This approach resonated with me, especially because I am wonderfully haunted by memories of pivotal moments, some of which I'd unsuccessfully tried to explore in pieces of creative nonfiction. Early in my MFA program, I overlooked a deadline and had to write a story for a workshop in two days. I looked out at a huge blank page and panicked. Then I asked myself what I wanted to write about. A particular memory instantly bubbled up, and I knew I could work with it. The piece poured from my pen, chiefly because of the emotions attached to this experience of battling my own hubris. I fully understood and continued to follow McCourt's approach, which is that of many who say, "Write what you know." (Lesson: impossible deadlines sometimes free us to make connections with deeper material.)

Some of my stories very closely reflect experiences I've had, while others contain not more than a mere seed. Regardless, all stem from something I know and have emotional connection to. In building the stories, I pull from random memories or others' memories--anything to give the story what it needs--as long as the major elements come from my gut and not my mind. For me this process leads to lovely discovery and understanding.

Bob Jenkins: Azriel, the heroine of Azriel Dancer, is named for a young girl who wanted to be a professional dancer. I met many her many years ago up on the San Juan Ridge where the events of my novel begin.  I liked her name, Azriel, the kind of hippy-esque moniker you find in north Nevada County. Other than this whimsical connection, there is no resemblance between my fictional character and the real girl.  (Lesson: always record names that strike you. They’re gold.)


On the other hand, the Kali Yuga in the title of the four-part series (Daughters of the Kali Yuga of which Azriel Dancer is Book One), has profound significance.  Hindu scriptures describe the arc of human existence as having four distinct epochs (yugas).  The fourth of these, also called “The Iron Age,” is the yuga belonging to the Lord of Demons, Kali.  It is He who rules the Apocalypse, the End of Days, the Kali Yuga, the final showdown between good and evil.

Lastly, allow me a deep bow of respect to Alan Weisman, from whose book, The World Without Us, the inspiration for Daughters of the Kali Yuga rose.  Weisman’s remarkable thought experiment, turned topsy-turvy my own view of the earth, our impact on it, our future upon it.  (Lesson: pay attention to anything that turns your own thinking upside down. What questions does it spark in you?)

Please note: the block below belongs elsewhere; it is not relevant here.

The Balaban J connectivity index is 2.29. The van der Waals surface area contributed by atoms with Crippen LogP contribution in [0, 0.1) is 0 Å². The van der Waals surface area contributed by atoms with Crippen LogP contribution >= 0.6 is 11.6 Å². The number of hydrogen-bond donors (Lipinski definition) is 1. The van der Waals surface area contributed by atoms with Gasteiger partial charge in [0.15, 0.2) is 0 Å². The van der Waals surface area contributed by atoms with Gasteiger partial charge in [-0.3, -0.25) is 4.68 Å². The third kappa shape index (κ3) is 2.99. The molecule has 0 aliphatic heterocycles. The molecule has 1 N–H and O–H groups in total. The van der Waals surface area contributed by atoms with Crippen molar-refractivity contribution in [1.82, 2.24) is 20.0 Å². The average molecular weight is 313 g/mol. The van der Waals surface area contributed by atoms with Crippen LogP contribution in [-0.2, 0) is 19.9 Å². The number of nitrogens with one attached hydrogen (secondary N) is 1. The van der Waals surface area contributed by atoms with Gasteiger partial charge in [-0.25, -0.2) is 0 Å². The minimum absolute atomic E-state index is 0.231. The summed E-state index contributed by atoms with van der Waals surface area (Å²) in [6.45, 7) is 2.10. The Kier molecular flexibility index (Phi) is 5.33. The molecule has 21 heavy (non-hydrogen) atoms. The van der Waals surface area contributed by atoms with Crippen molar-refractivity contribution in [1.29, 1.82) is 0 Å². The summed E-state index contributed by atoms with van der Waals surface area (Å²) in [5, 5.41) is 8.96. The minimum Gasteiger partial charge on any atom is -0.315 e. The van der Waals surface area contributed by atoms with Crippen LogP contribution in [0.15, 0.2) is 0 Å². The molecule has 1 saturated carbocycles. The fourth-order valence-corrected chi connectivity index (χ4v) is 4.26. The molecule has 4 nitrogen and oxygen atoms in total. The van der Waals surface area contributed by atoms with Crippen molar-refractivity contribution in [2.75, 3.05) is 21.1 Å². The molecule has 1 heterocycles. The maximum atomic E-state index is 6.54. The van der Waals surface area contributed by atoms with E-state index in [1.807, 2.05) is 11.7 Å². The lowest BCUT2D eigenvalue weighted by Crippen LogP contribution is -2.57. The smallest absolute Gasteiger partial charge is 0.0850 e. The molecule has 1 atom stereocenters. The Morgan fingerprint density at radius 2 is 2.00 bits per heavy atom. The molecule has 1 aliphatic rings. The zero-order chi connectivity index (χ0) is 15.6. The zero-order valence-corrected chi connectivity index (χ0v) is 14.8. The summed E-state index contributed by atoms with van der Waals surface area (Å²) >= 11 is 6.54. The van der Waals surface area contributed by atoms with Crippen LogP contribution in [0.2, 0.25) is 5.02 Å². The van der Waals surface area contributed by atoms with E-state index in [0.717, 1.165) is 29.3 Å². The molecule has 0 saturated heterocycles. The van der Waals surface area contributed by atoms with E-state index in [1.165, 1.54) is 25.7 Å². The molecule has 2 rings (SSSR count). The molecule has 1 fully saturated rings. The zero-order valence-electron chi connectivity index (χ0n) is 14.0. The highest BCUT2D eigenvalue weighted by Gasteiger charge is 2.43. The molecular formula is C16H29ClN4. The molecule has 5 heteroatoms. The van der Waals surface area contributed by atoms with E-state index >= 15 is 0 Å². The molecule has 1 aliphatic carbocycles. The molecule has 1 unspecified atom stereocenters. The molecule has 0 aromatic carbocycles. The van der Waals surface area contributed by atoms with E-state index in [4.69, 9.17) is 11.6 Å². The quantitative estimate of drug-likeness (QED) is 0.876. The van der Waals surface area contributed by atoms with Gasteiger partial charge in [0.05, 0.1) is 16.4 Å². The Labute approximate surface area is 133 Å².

Proposing that humankind suddenly and inexplicably vanishes, Weisman describes the planet in the days, years, and eons that follow our departure.  Perhaps it takes a million years, or a hundred million, but the planet heals itself.  Life continues.  Continents drift into unfamiliar shapes.  Strange avian creatures fill the skies.  Seas replenish with astonishing marine life.  Adaptable new species roam lands once encrusted with cities, factories, refineries, and nuclear power plants.

How would mother earth recover?  What if a mysterious cataclysm wiped out most, but not all of humankind?  Imagine a village of farmers, shepherds, smiths, and healers, who by accident of topography, beneficent winds, and, perhaps, a bit of divine intervention, survive the apocalypse.  Who would they be?  What would they do?  Where would they go?  How would they make themselves worthy of their second chance? (Lesson: "What if ..." is a very powerful idea magnet.)

Wrap Up: Go places. Be curious. Listen. Read. Follow your heart. Pay attention to the blips ... those spikes in interest that make you say "Really?" "Why?" "How?" "OMG!" Those blips are seeds that can grow into books ... if they're tended carefully.

For more about where ideas come from, click here to see Part 1 of this thread.